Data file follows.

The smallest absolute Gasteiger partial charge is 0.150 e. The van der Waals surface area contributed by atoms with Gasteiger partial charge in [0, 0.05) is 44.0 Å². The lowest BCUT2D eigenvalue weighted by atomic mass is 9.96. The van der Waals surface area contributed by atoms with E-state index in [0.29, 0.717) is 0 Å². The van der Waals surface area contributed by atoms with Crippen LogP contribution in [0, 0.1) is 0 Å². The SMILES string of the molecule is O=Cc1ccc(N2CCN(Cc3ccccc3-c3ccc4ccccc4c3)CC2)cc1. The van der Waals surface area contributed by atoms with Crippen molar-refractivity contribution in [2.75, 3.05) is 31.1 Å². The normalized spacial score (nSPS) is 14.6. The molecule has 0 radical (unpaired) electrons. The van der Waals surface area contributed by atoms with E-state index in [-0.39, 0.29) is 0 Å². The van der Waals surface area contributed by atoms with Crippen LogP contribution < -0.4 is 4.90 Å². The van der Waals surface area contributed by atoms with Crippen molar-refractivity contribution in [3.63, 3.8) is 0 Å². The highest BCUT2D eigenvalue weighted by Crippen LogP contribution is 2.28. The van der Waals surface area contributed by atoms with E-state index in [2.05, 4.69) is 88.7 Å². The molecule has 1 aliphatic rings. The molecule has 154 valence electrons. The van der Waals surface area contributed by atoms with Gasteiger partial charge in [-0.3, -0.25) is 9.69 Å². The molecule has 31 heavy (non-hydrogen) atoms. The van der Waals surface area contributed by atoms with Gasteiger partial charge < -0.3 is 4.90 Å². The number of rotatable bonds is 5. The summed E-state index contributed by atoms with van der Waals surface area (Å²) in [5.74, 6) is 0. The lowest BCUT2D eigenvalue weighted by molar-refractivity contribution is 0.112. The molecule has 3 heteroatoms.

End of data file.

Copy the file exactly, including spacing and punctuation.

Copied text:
The smallest absolute Gasteiger partial charge is 0.150 e. The van der Waals surface area contributed by atoms with Gasteiger partial charge in [0, 0.05) is 44.0 Å². The lowest BCUT2D eigenvalue weighted by atomic mass is 9.96. The van der Waals surface area contributed by atoms with E-state index in [0.29, 0.717) is 0 Å². The van der Waals surface area contributed by atoms with Crippen LogP contribution in [0, 0.1) is 0 Å². The SMILES string of the molecule is O=Cc1ccc(N2CCN(Cc3ccccc3-c3ccc4ccccc4c3)CC2)cc1. The van der Waals surface area contributed by atoms with Crippen molar-refractivity contribution in [2.75, 3.05) is 31.1 Å². The normalized spacial score (nSPS) is 14.6. The molecule has 0 radical (unpaired) electrons. The van der Waals surface area contributed by atoms with E-state index in [-0.39, 0.29) is 0 Å². The van der Waals surface area contributed by atoms with Crippen LogP contribution < -0.4 is 4.90 Å². The van der Waals surface area contributed by atoms with Crippen molar-refractivity contribution in [3.63, 3.8) is 0 Å². The highest BCUT2D eigenvalue weighted by Crippen LogP contribution is 2.28. The van der Waals surface area contributed by atoms with E-state index in [2.05, 4.69) is 88.7 Å². The molecule has 1 aliphatic rings. The molecule has 154 valence electrons. The van der Waals surface area contributed by atoms with Gasteiger partial charge in [-0.3, -0.25) is 9.69 Å². The molecule has 31 heavy (non-hydrogen) atoms. The van der Waals surface area contributed by atoms with Gasteiger partial charge < -0.3 is 4.90 Å². The number of rotatable bonds is 5. The summed E-state index contributed by atoms with van der Waals surface area (Å²) in [5.74, 6) is 0. The lowest BCUT2D eigenvalue weighted by molar-refractivity contribution is 0.112. The molecule has 3 heteroatoms.